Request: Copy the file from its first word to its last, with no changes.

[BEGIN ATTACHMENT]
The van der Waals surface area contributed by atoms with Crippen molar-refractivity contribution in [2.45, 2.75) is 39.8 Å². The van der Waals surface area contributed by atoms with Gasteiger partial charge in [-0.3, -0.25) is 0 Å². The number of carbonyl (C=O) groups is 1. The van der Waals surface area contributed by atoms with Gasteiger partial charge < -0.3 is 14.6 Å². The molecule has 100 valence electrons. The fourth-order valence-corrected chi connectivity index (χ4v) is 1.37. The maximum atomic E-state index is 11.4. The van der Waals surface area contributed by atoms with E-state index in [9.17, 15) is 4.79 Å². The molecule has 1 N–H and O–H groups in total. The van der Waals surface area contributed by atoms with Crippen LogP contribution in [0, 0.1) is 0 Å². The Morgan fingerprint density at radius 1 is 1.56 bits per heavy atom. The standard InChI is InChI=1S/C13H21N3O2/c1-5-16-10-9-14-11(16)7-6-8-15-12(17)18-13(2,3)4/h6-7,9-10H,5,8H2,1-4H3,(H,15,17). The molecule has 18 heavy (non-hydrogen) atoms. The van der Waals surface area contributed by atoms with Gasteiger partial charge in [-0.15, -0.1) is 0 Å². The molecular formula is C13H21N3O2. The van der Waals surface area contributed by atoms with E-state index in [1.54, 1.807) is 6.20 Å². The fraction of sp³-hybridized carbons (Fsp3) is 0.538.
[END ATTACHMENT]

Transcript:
The van der Waals surface area contributed by atoms with Crippen molar-refractivity contribution in [2.45, 2.75) is 39.8 Å². The van der Waals surface area contributed by atoms with Gasteiger partial charge in [-0.3, -0.25) is 0 Å². The number of carbonyl (C=O) groups is 1. The van der Waals surface area contributed by atoms with Gasteiger partial charge < -0.3 is 14.6 Å². The molecule has 100 valence electrons. The fourth-order valence-corrected chi connectivity index (χ4v) is 1.37. The maximum atomic E-state index is 11.4. The van der Waals surface area contributed by atoms with E-state index in [9.17, 15) is 4.79 Å². The molecule has 1 N–H and O–H groups in total. The van der Waals surface area contributed by atoms with Crippen LogP contribution in [0, 0.1) is 0 Å². The Morgan fingerprint density at radius 1 is 1.56 bits per heavy atom. The standard InChI is InChI=1S/C13H21N3O2/c1-5-16-10-9-14-11(16)7-6-8-15-12(17)18-13(2,3)4/h6-7,9-10H,5,8H2,1-4H3,(H,15,17). The molecule has 18 heavy (non-hydrogen) atoms. The van der Waals surface area contributed by atoms with Gasteiger partial charge in [-0.15, -0.1) is 0 Å². The molecular formula is C13H21N3O2. The van der Waals surface area contributed by atoms with E-state index in [1.54, 1.807) is 6.20 Å². The fraction of sp³-hybridized carbons (Fsp3) is 0.538.